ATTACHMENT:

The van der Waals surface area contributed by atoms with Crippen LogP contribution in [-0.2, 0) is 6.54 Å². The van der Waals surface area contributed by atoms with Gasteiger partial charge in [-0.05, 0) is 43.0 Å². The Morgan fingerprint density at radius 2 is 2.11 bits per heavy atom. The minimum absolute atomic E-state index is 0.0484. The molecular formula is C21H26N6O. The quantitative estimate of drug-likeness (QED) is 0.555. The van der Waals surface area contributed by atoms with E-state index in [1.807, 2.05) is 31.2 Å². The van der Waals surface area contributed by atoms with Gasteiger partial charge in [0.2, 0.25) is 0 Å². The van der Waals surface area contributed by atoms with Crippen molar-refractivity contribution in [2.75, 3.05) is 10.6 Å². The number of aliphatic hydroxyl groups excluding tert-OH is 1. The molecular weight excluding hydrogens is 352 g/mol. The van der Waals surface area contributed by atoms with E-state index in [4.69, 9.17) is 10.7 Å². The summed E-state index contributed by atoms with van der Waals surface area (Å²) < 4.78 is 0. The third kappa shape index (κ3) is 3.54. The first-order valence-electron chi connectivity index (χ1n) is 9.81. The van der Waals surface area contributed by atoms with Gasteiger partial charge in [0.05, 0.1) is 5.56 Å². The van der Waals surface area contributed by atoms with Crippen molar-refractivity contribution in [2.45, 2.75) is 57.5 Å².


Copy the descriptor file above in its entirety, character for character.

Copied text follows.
The van der Waals surface area contributed by atoms with Crippen LogP contribution in [-0.2, 0) is 6.54 Å². The van der Waals surface area contributed by atoms with Gasteiger partial charge in [-0.05, 0) is 43.0 Å². The Morgan fingerprint density at radius 2 is 2.11 bits per heavy atom. The minimum absolute atomic E-state index is 0.0484. The molecular formula is C21H26N6O. The quantitative estimate of drug-likeness (QED) is 0.555. The van der Waals surface area contributed by atoms with E-state index in [1.807, 2.05) is 31.2 Å². The van der Waals surface area contributed by atoms with Gasteiger partial charge in [0.2, 0.25) is 0 Å². The van der Waals surface area contributed by atoms with Crippen molar-refractivity contribution in [2.75, 3.05) is 10.6 Å². The number of aliphatic hydroxyl groups excluding tert-OH is 1. The molecular weight excluding hydrogens is 352 g/mol. The van der Waals surface area contributed by atoms with E-state index in [4.69, 9.17) is 10.7 Å². The summed E-state index contributed by atoms with van der Waals surface area (Å²) < 4.78 is 0. The third kappa shape index (κ3) is 3.54. The first-order valence-electron chi connectivity index (χ1n) is 9.81. The van der Waals surface area contributed by atoms with Gasteiger partial charge in [0.05, 0.1) is 5.56 Å². The van der Waals surface area contributed by atoms with Crippen molar-refractivity contribution in [2.45, 2.75) is 57.5 Å².